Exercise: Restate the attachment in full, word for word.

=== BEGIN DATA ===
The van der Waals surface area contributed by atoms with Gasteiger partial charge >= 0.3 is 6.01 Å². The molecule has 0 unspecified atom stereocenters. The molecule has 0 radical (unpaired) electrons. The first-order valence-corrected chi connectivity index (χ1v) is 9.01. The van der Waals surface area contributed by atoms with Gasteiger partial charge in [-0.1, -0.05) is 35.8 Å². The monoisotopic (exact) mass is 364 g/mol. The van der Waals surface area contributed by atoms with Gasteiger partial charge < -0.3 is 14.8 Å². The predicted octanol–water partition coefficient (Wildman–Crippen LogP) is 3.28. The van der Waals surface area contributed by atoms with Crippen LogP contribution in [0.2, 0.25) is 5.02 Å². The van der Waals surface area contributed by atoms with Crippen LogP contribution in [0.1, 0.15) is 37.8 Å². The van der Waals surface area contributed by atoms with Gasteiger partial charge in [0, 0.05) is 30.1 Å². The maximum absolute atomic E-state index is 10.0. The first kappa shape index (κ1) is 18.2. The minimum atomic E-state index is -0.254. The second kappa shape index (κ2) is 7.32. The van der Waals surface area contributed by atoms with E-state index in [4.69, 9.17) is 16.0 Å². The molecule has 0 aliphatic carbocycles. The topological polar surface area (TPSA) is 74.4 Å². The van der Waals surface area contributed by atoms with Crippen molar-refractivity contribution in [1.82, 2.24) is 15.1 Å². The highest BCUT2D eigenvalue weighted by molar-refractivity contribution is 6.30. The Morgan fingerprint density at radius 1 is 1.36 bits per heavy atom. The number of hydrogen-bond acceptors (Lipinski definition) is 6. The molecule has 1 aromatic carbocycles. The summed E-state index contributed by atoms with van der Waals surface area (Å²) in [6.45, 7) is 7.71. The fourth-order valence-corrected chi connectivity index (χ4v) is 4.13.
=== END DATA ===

The van der Waals surface area contributed by atoms with Gasteiger partial charge >= 0.3 is 6.01 Å². The molecule has 0 unspecified atom stereocenters. The molecule has 0 radical (unpaired) electrons. The first-order valence-corrected chi connectivity index (χ1v) is 9.01. The van der Waals surface area contributed by atoms with Gasteiger partial charge in [-0.1, -0.05) is 35.8 Å². The monoisotopic (exact) mass is 364 g/mol. The van der Waals surface area contributed by atoms with Gasteiger partial charge < -0.3 is 14.8 Å². The predicted octanol–water partition coefficient (Wildman–Crippen LogP) is 3.28. The van der Waals surface area contributed by atoms with Crippen LogP contribution in [0.2, 0.25) is 5.02 Å². The van der Waals surface area contributed by atoms with Crippen LogP contribution in [0.1, 0.15) is 37.8 Å². The van der Waals surface area contributed by atoms with Gasteiger partial charge in [0, 0.05) is 30.1 Å². The maximum absolute atomic E-state index is 10.0. The first kappa shape index (κ1) is 18.2. The minimum atomic E-state index is -0.254. The second kappa shape index (κ2) is 7.32. The van der Waals surface area contributed by atoms with E-state index in [4.69, 9.17) is 16.0 Å². The molecule has 0 aliphatic carbocycles. The topological polar surface area (TPSA) is 74.4 Å². The van der Waals surface area contributed by atoms with Crippen molar-refractivity contribution in [1.82, 2.24) is 15.1 Å². The highest BCUT2D eigenvalue weighted by molar-refractivity contribution is 6.30. The Morgan fingerprint density at radius 1 is 1.36 bits per heavy atom. The number of hydrogen-bond acceptors (Lipinski definition) is 6. The molecule has 1 aromatic carbocycles. The summed E-state index contributed by atoms with van der Waals surface area (Å²) in [6.45, 7) is 7.71. The fourth-order valence-corrected chi connectivity index (χ4v) is 4.13.